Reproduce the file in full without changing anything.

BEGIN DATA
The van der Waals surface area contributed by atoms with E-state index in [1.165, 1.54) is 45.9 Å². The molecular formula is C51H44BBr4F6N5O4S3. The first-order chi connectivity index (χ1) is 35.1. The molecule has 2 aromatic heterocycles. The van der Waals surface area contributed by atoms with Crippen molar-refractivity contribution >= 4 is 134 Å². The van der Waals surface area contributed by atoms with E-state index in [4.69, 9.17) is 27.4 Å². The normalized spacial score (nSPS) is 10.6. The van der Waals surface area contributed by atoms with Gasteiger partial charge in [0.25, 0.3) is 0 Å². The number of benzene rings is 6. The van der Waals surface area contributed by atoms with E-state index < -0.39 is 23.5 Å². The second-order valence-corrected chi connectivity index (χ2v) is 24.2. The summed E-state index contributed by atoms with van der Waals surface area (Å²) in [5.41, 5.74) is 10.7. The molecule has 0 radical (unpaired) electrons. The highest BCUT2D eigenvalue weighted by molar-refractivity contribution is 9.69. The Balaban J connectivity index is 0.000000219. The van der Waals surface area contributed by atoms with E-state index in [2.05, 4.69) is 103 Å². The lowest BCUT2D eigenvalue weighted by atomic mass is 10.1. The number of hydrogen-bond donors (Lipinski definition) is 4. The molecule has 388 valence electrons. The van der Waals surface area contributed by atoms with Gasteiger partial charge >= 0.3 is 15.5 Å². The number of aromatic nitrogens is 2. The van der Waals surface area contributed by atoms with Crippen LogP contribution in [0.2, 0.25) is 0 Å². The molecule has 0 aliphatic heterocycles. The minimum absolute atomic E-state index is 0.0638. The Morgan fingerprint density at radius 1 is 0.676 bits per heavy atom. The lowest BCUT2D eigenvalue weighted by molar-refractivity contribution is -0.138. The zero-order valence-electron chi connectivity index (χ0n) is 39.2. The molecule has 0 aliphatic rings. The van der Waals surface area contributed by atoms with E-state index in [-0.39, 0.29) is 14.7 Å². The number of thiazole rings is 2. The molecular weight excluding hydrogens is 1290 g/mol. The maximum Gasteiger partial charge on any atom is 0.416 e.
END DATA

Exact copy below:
The van der Waals surface area contributed by atoms with E-state index in [1.165, 1.54) is 45.9 Å². The molecular formula is C51H44BBr4F6N5O4S3. The first-order chi connectivity index (χ1) is 35.1. The molecule has 2 aromatic heterocycles. The van der Waals surface area contributed by atoms with Crippen molar-refractivity contribution >= 4 is 134 Å². The van der Waals surface area contributed by atoms with E-state index in [4.69, 9.17) is 27.4 Å². The normalized spacial score (nSPS) is 10.6. The van der Waals surface area contributed by atoms with Gasteiger partial charge in [0.25, 0.3) is 0 Å². The number of benzene rings is 6. The van der Waals surface area contributed by atoms with E-state index < -0.39 is 23.5 Å². The second-order valence-corrected chi connectivity index (χ2v) is 24.2. The summed E-state index contributed by atoms with van der Waals surface area (Å²) in [5.41, 5.74) is 10.7. The molecule has 0 radical (unpaired) electrons. The highest BCUT2D eigenvalue weighted by molar-refractivity contribution is 9.69. The Balaban J connectivity index is 0.000000219. The van der Waals surface area contributed by atoms with E-state index in [2.05, 4.69) is 103 Å². The lowest BCUT2D eigenvalue weighted by atomic mass is 10.1. The number of hydrogen-bond donors (Lipinski definition) is 4. The molecule has 388 valence electrons. The van der Waals surface area contributed by atoms with Gasteiger partial charge >= 0.3 is 15.5 Å². The number of aromatic nitrogens is 2. The van der Waals surface area contributed by atoms with Crippen LogP contribution in [0.2, 0.25) is 0 Å². The molecule has 0 aliphatic heterocycles. The minimum absolute atomic E-state index is 0.0638. The Morgan fingerprint density at radius 1 is 0.676 bits per heavy atom. The lowest BCUT2D eigenvalue weighted by molar-refractivity contribution is -0.138. The zero-order valence-electron chi connectivity index (χ0n) is 39.2. The molecule has 0 aliphatic rings. The van der Waals surface area contributed by atoms with E-state index in [-0.39, 0.29) is 14.7 Å². The number of thiazole rings is 2. The molecular weight excluding hydrogens is 1290 g/mol. The maximum Gasteiger partial charge on any atom is 0.416 e.